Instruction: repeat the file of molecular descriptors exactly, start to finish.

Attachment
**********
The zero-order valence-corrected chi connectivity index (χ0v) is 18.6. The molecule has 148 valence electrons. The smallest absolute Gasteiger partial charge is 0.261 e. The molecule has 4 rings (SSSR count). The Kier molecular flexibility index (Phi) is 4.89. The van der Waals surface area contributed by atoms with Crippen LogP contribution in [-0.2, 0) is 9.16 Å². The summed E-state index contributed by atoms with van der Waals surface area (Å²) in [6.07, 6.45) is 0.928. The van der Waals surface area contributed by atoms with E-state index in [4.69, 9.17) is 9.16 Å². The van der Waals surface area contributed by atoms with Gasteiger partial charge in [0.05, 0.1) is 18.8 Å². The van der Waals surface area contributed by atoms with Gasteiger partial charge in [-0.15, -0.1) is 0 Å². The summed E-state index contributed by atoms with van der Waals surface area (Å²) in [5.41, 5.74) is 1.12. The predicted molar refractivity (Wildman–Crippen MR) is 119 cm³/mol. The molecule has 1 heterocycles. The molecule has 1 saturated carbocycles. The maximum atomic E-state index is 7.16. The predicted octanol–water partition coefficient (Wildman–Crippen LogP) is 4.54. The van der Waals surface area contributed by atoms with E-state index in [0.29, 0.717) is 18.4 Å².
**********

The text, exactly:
The zero-order valence-corrected chi connectivity index (χ0v) is 18.6. The molecule has 148 valence electrons. The smallest absolute Gasteiger partial charge is 0.261 e. The molecule has 4 rings (SSSR count). The Kier molecular flexibility index (Phi) is 4.89. The van der Waals surface area contributed by atoms with Crippen LogP contribution in [-0.2, 0) is 9.16 Å². The summed E-state index contributed by atoms with van der Waals surface area (Å²) in [6.07, 6.45) is 0.928. The van der Waals surface area contributed by atoms with E-state index in [4.69, 9.17) is 9.16 Å². The van der Waals surface area contributed by atoms with Gasteiger partial charge in [0.05, 0.1) is 18.8 Å². The van der Waals surface area contributed by atoms with Gasteiger partial charge in [-0.15, -0.1) is 0 Å². The summed E-state index contributed by atoms with van der Waals surface area (Å²) in [5.41, 5.74) is 1.12. The predicted molar refractivity (Wildman–Crippen MR) is 119 cm³/mol. The molecule has 1 heterocycles. The molecule has 1 saturated carbocycles. The maximum atomic E-state index is 7.16. The predicted octanol–water partition coefficient (Wildman–Crippen LogP) is 4.54. The van der Waals surface area contributed by atoms with E-state index in [0.29, 0.717) is 18.4 Å².